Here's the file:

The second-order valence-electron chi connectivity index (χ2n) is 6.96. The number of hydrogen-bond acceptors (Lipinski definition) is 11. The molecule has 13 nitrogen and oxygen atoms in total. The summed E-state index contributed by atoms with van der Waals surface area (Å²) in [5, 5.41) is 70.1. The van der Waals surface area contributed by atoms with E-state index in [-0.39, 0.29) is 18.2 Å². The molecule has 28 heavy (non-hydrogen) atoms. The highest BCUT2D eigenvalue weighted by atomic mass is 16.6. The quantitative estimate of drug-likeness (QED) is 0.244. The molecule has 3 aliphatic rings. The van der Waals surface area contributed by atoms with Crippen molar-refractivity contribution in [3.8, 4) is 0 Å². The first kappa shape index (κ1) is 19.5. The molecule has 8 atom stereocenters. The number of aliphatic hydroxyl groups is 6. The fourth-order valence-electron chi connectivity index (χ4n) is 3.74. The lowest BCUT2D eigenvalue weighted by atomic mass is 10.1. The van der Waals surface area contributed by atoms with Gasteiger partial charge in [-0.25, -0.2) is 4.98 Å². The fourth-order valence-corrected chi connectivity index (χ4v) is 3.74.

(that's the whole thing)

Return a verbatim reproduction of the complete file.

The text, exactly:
The second-order valence-electron chi connectivity index (χ2n) is 6.96. The number of hydrogen-bond acceptors (Lipinski definition) is 11. The molecule has 13 nitrogen and oxygen atoms in total. The summed E-state index contributed by atoms with van der Waals surface area (Å²) in [5, 5.41) is 70.1. The van der Waals surface area contributed by atoms with E-state index in [-0.39, 0.29) is 18.2 Å². The molecule has 28 heavy (non-hydrogen) atoms. The highest BCUT2D eigenvalue weighted by atomic mass is 16.6. The quantitative estimate of drug-likeness (QED) is 0.244. The molecule has 3 aliphatic rings. The van der Waals surface area contributed by atoms with Crippen molar-refractivity contribution in [3.8, 4) is 0 Å². The first kappa shape index (κ1) is 19.5. The molecule has 8 atom stereocenters. The number of aliphatic hydroxyl groups is 6. The fourth-order valence-electron chi connectivity index (χ4n) is 3.74. The lowest BCUT2D eigenvalue weighted by atomic mass is 10.1. The van der Waals surface area contributed by atoms with Gasteiger partial charge in [-0.25, -0.2) is 4.98 Å². The fourth-order valence-corrected chi connectivity index (χ4v) is 3.74.